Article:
Joe Foster: Gold Miners Offer Rally Leverage
August 13, 2012
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HAI: Is gold always going to move in reverse of the U.S. dollar in general? Is that something that gold investors should really key in on?
Foster: As long as the dollar remains the dominant reserve currency, in the longer term, the dollar and gold will have a negative correlation. That said, we have gone through—and we can easily go through more—periods where there’s a positive correlation between both. There have been periods where both have gone up in tandem, and usually that happens when people are more worried about the U.S. currency.
HAI: Gold is still up 2-3 percent year-to-date. How do you think it will play out for the rest of the year?
Foster: I think gold will end up on the year. In fact, I think it will be up significantly from where it is right now. This gold market has been consolidating since September of last year. This consolidation is almost a year old, and it’s forming a base from which I see it trending higher. We’re still in a deflationary environment and we’re going to see central banks continue to try to stimulate the economy. That’s going to drive gold in the second half.
In addition to that, we have the election coming up and the fiscal cliff and all these sorts of risks going forward. We know about all the problems in Europe. I think at some point following this long consolidation, we’ll see a nice trend higher in the second half.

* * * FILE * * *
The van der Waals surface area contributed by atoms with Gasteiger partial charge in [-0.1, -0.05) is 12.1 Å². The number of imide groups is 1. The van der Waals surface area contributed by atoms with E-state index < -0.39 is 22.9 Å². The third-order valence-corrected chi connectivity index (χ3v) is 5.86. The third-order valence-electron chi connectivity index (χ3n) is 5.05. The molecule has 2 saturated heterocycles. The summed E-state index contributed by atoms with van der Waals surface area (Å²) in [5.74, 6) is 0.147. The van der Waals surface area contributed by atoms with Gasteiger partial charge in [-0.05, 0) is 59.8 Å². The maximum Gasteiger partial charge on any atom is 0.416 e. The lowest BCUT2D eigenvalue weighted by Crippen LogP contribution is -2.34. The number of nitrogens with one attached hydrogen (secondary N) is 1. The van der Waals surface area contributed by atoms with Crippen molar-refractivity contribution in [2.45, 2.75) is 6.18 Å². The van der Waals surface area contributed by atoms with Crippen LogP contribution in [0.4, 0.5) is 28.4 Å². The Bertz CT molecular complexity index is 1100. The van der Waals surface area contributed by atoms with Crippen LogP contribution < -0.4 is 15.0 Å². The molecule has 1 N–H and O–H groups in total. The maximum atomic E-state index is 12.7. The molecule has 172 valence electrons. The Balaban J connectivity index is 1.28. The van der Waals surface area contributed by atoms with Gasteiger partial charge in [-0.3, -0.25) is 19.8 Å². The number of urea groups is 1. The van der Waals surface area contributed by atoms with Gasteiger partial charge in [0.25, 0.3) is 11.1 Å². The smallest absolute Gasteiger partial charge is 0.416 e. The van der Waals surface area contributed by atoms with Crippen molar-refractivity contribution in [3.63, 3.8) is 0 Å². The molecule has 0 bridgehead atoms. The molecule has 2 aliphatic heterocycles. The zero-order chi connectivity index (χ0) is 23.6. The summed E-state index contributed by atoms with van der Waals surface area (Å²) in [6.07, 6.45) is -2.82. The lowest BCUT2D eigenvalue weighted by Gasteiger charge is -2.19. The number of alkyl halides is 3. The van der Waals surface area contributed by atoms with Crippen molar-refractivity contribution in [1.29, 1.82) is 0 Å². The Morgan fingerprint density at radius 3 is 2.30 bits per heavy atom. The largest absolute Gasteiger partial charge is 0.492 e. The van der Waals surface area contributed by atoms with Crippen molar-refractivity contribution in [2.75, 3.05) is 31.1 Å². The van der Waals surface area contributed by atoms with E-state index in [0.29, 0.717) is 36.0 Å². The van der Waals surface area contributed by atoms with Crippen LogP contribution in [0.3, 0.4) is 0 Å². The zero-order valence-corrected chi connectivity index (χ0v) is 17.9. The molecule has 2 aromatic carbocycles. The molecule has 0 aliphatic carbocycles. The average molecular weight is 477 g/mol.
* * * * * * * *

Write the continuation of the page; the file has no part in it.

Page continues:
HAI: Do you think we’ll push close to the high of last year?
Foster: We could. The high this year has been right around $1,800; I think we can make yearly highs between now and year-end, and maybe even test the all-time high [$1921/oz.]. We’ll see.
HAI: If you were to buy gold today, what vehicle would you use to do that?
Foster: I would buy gold stocks. The valuations look really attractive. If we do get the rally that we’re expecting, then these stocks will give us some really nice leverage.
HAI: Are you speaking in general, or majors or juniors or a mix of both?
Foster: The best valuations across the group are in the juniors, but I think we’ll see good performance from the juniors to the majors. They’re all trading at bear market valuations right now.
HAI: When we’re talking about gold, does silver make a logical addition to a portfolio? Or is there really nothing much to be gained from holding both?
Foster: No, silver to me is kind of like a leveraged bet on gold. It’s more volatile, but it’s a monetary metal, so it reacts to some of the same factors as gold. Then again, if we get more stimulus coming out of central banks, silver has a big industrial component. So anything that stimulates the economy is going to drive silver as well.
HAI: Is that industrial component partly why it seems to increase a little faster—and fall a little faster—than gold?
Foster: No; I think silver is just a much thinner market than gold. I think that’s the volatility.
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